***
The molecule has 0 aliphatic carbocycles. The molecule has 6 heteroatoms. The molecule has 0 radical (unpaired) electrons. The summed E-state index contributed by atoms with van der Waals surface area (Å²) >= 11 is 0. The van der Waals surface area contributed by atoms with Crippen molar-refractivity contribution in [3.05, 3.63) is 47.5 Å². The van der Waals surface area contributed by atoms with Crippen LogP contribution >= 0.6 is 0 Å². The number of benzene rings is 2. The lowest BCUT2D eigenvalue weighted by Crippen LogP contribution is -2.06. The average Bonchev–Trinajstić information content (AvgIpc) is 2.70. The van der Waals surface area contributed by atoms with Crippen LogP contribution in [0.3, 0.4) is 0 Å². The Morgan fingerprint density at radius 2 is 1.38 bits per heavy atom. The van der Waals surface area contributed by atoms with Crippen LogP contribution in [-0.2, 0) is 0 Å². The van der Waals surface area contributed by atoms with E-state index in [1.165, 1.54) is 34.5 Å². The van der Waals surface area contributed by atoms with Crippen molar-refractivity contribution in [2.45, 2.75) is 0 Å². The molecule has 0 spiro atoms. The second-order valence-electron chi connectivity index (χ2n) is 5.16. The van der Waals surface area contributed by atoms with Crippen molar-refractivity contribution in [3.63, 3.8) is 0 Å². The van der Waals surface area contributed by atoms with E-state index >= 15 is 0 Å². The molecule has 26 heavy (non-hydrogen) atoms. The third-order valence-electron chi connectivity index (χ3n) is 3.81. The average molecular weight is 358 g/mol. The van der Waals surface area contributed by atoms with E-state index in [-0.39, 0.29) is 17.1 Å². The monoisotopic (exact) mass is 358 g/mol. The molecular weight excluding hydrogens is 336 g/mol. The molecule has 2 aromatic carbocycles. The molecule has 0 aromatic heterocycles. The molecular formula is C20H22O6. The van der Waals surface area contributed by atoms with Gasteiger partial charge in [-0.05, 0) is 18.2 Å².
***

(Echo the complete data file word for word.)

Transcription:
The molecule has 0 aliphatic carbocycles. The molecule has 6 heteroatoms. The molecule has 0 radical (unpaired) electrons. The summed E-state index contributed by atoms with van der Waals surface area (Å²) >= 11 is 0. The van der Waals surface area contributed by atoms with Crippen molar-refractivity contribution in [3.05, 3.63) is 47.5 Å². The van der Waals surface area contributed by atoms with Crippen LogP contribution >= 0.6 is 0 Å². The number of benzene rings is 2. The lowest BCUT2D eigenvalue weighted by Crippen LogP contribution is -2.06. The average Bonchev–Trinajstić information content (AvgIpc) is 2.70. The van der Waals surface area contributed by atoms with Crippen LogP contribution in [0.3, 0.4) is 0 Å². The Morgan fingerprint density at radius 2 is 1.38 bits per heavy atom. The van der Waals surface area contributed by atoms with Crippen LogP contribution in [-0.2, 0) is 0 Å². The van der Waals surface area contributed by atoms with E-state index in [1.165, 1.54) is 34.5 Å². The van der Waals surface area contributed by atoms with Crippen molar-refractivity contribution in [2.45, 2.75) is 0 Å². The molecule has 0 spiro atoms. The second-order valence-electron chi connectivity index (χ2n) is 5.16. The van der Waals surface area contributed by atoms with Crippen molar-refractivity contribution in [3.63, 3.8) is 0 Å². The van der Waals surface area contributed by atoms with E-state index >= 15 is 0 Å². The molecule has 26 heavy (non-hydrogen) atoms. The third-order valence-electron chi connectivity index (χ3n) is 3.81. The average molecular weight is 358 g/mol. The van der Waals surface area contributed by atoms with E-state index in [-0.39, 0.29) is 17.1 Å². The monoisotopic (exact) mass is 358 g/mol. The molecular weight excluding hydrogens is 336 g/mol. The molecule has 2 aromatic carbocycles. The molecule has 0 aromatic heterocycles. The molecular formula is C20H22O6. The van der Waals surface area contributed by atoms with Gasteiger partial charge in [-0.05, 0) is 18.2 Å².